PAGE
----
Daglingworth Villa

Villa

In the late 19th century, George Witts made reference to Daglingworth Roman Villa:

About the year 1690 the foundations of a Roman villa were discovered in the parish of Daglingworth, close to the Ermine Street, two and a half miles north-west of Cirencester. It was situated in a field called “Cave Close.” I am not aware of any description of this, and am unable to give any details as to dimensions, or as to what articles of antiquity were found.

The following inscriptions are linked to Daglingworth

RIB129 - Fragmentary dedication

CVDΛE O[..]V[.]

No translation

Though Holder cites Cuda as the presumed name of a river in Spain (CIL ii 760) or Cuda as a feminine cognomen (CIL v 2708), there seems to be no comparable name for a deity for interpreting this text.Professor Toynbee interprets the seated figure as a Mother Goddess, and the standing figures as a triad of genii cucullati.For the villa site near which this was found, see Sir R. Atkyns Ancient and present state of Glostershire (1712) 379, Rudder, Glos. 400, Witts, Handbook of Glos. 61.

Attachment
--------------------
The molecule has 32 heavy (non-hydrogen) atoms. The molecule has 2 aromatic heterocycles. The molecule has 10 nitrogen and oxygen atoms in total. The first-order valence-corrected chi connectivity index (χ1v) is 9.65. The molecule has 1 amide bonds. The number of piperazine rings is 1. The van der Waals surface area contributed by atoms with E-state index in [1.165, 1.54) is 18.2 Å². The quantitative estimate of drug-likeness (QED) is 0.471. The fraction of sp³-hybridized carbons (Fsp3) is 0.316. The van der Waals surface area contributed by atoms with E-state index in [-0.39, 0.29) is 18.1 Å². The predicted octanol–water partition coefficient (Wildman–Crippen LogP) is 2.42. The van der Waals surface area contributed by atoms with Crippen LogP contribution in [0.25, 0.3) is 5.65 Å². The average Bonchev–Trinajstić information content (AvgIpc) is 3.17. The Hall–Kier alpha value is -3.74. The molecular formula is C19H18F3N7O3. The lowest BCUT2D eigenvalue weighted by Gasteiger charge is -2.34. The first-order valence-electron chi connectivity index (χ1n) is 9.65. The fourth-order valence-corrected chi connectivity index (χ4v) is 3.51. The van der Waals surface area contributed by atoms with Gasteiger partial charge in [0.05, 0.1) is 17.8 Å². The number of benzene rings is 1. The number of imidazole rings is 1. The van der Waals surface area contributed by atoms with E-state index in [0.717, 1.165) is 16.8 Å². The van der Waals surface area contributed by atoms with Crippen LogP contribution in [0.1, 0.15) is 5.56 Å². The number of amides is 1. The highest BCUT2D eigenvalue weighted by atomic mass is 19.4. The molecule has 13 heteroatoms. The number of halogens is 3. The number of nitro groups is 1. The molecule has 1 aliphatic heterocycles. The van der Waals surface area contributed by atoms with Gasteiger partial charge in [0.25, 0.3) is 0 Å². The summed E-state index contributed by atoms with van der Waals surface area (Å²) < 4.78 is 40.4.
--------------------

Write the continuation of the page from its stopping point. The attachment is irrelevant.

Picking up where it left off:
RIB130 - Dedication to the Mother Goddesses and the Genius Loci

[...]TRIB[...]
[...]NIO L[...]
[...]IA[...]
[...]
To the Mother Goddesses and to the Genius of this place ... [set this up].
No commentary.

References for Daglingworth

  • The Roman Inscriptions of Britain by R.G. Collingwood and R.P. Wright (Oxford 1965). 

Roman Roads near Daglingworth

NW (14) to Glevvm (Gloucester, Gloucestershire) SE (2.75) to Corinivm (Cirencester, Gloucestershire)